Tan France, one of the hosts of Netflix hit Queer Eye, which sees five gay lifestyle experts provide makeover advice, has announced a book deal which will see him release his memoirs next year.
The book will come out in spring 2019 with St. Martin’s Press, according to reports in the USA.
Earlier this year, the host, who spent his formative years growing up in Doncaster, returned for a second series of the show which has become a worldwide smash.
A synopsis for the as-yet-untitled memoir reads: “British born Tan France, the ‘Fab Five’ fashion expert on Netflix’s smash-hit Queer Eye reboot, has been breaking down barriers not only with his keen fashion sense but also as the first openly gay Muslim on western television.
“His memoir will be filled with his trademark humor, savvy sense of style, radical compassion, as well as very personal revelations.
“For the first time, he will share his story of growing up gay in a traditional Muslim family as one of the few people of colour in a small town in Northern England.
“And he shares the experience of coming out to his Pakistani family at the age of 34, finally revealing to them that he is happily married to his partner of over 10 years, a self-described gay Mormon cowboy from Salt Lake City.
“Humorous and poignant personal essays will be peppered with style advice, funny lists, and the truisms that Tan has accumulated in his journey from Doncaster, England, to Netflix.”
France has worked as a fashion designer for more than 15 years, and notably founded the women’s clothing line Kingdom & State.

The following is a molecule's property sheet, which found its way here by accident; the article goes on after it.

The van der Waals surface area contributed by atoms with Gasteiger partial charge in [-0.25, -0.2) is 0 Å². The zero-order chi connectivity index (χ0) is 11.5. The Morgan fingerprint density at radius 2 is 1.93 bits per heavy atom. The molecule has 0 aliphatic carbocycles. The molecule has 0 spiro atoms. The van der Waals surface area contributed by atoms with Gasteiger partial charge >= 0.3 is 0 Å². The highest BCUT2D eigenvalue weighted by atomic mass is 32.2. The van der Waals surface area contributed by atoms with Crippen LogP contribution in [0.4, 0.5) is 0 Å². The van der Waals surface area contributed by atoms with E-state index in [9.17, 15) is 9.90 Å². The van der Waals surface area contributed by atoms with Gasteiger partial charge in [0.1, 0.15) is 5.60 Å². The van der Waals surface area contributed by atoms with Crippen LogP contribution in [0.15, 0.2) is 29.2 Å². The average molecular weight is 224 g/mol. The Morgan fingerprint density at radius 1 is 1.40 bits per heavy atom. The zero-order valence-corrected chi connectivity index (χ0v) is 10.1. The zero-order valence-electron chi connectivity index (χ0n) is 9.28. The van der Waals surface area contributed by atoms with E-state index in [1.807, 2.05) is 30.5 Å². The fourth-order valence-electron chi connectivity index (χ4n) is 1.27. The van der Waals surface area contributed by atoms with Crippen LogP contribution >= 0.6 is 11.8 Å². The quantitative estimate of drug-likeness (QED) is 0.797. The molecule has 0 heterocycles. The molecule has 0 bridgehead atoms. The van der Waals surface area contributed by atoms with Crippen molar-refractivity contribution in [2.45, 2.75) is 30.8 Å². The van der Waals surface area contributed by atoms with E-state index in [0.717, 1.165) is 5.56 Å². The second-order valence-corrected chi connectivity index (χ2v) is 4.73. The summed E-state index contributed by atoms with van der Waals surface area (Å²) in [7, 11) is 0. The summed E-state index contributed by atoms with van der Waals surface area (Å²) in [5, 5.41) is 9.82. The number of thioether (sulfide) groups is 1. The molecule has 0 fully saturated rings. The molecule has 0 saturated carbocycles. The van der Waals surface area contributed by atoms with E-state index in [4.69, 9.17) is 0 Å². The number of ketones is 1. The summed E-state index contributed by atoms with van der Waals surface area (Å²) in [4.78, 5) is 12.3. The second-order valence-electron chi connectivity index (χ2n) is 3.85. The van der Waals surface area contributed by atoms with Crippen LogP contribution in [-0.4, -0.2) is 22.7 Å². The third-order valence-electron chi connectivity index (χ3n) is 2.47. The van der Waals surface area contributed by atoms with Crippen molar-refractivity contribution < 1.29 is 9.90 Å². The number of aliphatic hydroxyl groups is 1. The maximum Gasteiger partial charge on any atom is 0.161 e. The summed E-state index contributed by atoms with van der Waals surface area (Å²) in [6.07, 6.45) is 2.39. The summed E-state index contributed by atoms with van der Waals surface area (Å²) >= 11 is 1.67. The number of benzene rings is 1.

“The book is meant to spread joy, personal acceptance, and most of all, understanding,” he said in a statement.
“Each of us is living our own private journey, and the more we know about each other, the healthier and happier the world will be.”
Tan, whose real name is Tanweer Wasim France, studied fashion at Doncaster College and then moved to Manchester before ultimately settling in London.
In 2008 he began working in the United States and he moved there in 2015.
He now lives in Salt Lake City, Utah and is married to his husband Rob.
Earlier this year, the presenter told how he was subjected to racism and homophobia growing up in Doncaster - and finds it easier to live in the USA as a gay Muslim.
The 35-year-old says he has experienced racism and homophobia his entire life and is happier being based in America.
He told Vogue magazine: "I don't get called the same names as I did at home in the north of England. I would often get called a 'P***', and that's sickening in this day and age."